The Volatility Virus

I mentioned in a recent post about some hassles we had with RTD. Here is a bit of background.

In a daily reporting environment it’s pretty common to use =NOW()-1 or better still =TODAY()-1, or even better still (in 2007 anyway) =WORKDAY(TODAY(),-1) to get yesterdays date to run your close of business reporting.
All of these are volatile, and in the grand scheme of things that’s probably not a massive issue. They are volatile because they have no way of checking if their inputs have changed, mainly because they don’t have any. So they have no choice but to calculate each time Excel does.

Unfortunately volatility is like a virus, a bad one, oh I don’t know, like say that flu bug that sir cough-a-lot at the desk next door has. Every function that depends on a cell that contains a volatile function becomes sneezy volatile.

Here is what I did to test that hypothesis:
I created a xll udf, that takes one parameter that it ignores completely, that logs each time its called.
I pointed it a static cell, change an unrelated part of the worksheet and the function is not called. I take this as evidence that my udf is not naturally volatile.
I then entered =NOW() in an unrelated cell, my function is not called
I then enter = NOW() in that precedent cell, now any change anywhere in that excel session causes =NOW() to update, which causes my udf to log another call. My udf argument is declared as an integer (J) so the bit of =NOW() that makes it into the function never changes, but unfortunately Excel is not checking that level of detail and calls my udf anyway.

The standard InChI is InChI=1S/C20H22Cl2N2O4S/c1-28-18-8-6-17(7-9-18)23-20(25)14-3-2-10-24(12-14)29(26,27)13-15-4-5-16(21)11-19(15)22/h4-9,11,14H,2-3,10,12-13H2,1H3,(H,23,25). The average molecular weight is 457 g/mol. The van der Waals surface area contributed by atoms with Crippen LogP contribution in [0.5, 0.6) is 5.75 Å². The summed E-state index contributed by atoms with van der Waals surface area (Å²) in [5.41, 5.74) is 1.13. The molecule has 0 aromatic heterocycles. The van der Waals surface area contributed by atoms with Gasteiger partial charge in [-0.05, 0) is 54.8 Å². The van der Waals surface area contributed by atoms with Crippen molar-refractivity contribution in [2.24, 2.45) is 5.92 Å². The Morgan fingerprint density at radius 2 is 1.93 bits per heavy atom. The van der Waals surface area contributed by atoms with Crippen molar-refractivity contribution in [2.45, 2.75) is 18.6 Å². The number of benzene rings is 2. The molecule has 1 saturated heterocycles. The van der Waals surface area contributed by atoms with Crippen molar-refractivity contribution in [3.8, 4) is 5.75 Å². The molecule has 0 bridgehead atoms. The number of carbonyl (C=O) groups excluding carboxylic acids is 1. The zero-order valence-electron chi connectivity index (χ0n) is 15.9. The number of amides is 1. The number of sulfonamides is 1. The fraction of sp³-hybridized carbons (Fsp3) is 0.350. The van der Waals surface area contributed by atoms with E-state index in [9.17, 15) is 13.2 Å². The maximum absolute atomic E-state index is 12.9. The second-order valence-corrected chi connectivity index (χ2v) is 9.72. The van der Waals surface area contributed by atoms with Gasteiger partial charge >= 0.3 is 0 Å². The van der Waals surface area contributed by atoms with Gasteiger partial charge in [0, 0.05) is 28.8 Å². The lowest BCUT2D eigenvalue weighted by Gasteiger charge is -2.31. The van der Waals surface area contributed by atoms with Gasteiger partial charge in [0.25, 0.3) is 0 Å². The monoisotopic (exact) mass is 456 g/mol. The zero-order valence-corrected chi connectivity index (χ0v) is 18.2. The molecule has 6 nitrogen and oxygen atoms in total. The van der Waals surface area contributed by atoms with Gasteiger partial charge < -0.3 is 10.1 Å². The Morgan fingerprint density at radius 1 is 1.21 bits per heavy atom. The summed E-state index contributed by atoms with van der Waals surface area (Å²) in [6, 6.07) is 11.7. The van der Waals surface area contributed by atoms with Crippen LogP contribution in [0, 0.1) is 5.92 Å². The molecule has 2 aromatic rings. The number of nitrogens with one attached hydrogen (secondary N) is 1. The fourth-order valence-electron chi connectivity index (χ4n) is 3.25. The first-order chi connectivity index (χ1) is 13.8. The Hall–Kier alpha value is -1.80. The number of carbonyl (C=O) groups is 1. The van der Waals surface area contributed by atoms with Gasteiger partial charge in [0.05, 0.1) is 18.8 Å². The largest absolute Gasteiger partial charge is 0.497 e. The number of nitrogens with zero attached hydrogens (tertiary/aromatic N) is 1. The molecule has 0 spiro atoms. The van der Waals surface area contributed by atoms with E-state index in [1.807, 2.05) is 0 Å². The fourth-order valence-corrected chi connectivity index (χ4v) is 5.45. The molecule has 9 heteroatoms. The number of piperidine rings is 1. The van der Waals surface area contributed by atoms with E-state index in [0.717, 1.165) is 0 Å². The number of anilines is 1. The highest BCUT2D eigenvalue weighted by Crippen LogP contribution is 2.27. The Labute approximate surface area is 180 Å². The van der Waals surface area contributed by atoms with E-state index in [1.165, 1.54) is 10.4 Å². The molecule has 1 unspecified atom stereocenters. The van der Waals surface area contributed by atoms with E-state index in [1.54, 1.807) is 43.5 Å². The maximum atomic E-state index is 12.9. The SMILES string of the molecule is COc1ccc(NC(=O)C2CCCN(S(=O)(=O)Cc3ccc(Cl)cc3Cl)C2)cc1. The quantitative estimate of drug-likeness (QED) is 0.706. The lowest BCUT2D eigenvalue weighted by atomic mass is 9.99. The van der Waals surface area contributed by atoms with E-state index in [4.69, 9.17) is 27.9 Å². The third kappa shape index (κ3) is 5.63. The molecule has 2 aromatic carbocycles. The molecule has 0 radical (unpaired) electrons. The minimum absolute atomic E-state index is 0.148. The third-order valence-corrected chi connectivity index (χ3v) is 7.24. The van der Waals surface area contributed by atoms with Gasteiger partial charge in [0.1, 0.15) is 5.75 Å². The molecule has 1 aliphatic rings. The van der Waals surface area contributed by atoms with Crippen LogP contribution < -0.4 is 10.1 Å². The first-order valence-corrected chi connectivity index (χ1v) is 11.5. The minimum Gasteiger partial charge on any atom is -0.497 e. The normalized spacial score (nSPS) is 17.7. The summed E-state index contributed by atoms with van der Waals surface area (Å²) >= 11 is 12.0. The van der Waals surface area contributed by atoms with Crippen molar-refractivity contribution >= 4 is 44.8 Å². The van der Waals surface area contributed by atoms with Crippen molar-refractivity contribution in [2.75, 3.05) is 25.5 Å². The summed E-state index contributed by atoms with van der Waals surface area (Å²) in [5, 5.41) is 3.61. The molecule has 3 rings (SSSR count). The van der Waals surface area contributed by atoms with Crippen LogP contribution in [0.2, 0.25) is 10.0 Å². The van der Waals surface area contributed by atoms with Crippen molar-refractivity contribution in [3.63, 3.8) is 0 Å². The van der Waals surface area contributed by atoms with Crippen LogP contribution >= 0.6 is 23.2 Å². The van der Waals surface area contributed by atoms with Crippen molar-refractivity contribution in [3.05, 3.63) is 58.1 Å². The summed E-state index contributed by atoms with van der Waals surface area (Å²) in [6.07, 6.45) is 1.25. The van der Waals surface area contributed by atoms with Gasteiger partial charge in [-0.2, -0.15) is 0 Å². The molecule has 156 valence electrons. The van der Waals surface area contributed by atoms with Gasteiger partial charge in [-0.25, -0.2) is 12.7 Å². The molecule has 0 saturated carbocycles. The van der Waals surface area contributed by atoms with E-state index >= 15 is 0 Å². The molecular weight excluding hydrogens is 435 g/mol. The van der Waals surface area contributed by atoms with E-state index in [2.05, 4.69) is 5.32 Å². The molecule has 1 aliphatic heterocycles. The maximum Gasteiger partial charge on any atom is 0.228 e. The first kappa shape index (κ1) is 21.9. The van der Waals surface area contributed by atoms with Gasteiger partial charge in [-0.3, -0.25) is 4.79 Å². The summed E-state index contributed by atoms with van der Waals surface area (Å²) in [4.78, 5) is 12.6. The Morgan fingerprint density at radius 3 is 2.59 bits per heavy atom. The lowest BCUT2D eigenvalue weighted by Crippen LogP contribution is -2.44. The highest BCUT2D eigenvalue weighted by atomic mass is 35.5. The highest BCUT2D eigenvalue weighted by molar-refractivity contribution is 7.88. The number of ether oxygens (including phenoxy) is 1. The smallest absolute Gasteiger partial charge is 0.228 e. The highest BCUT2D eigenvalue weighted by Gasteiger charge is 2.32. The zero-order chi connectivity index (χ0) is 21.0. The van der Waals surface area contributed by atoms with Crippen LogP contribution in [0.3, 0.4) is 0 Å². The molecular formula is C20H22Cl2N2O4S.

I also checked about 20 levels of indirection and got the same result – the whole stack becomes volatile. It might only infect udfs, I don’t know, I’m not sure how I could reliably test native functions, any ideas?

None of this is a catastophe until your function return causes a recalc – exactly what RTD does.

XLL PLus to the rescue again.
So we have this common use case where people use a volatile argument to an rtd function. The RTD return will trigger a recalc which will update the volatile function (potentially with the exact same value). That cell update will trigger a recalc of all dependent cells which will trigger an RTD call…
So one solution is to avoid calling RTD if the inputs haven’t materially changed. And this is exactly what you can do with a couple of clicks in XLL+. You just click the ‘cache results’ checkbox and first time through your RTD version will call, next time XLL+ will take the value from the cache without calling RTD, no return, no recalc – problem fixed.

I’m sure there are plenty of other ways around this, but fundamentally I think in Excel 2007 they will all depends on the principle of avoiding that second RTD call by checking nothing important has changed since the last time that function was called with those parameters. Or mandating that users don’t use volatile functions as input parameters (good luck with that…).

Interestingly we started to go that route, and came up with a LastValidAsOfDate(ticker) function. And guess what? we realised we needed to make it volatile to update overnight…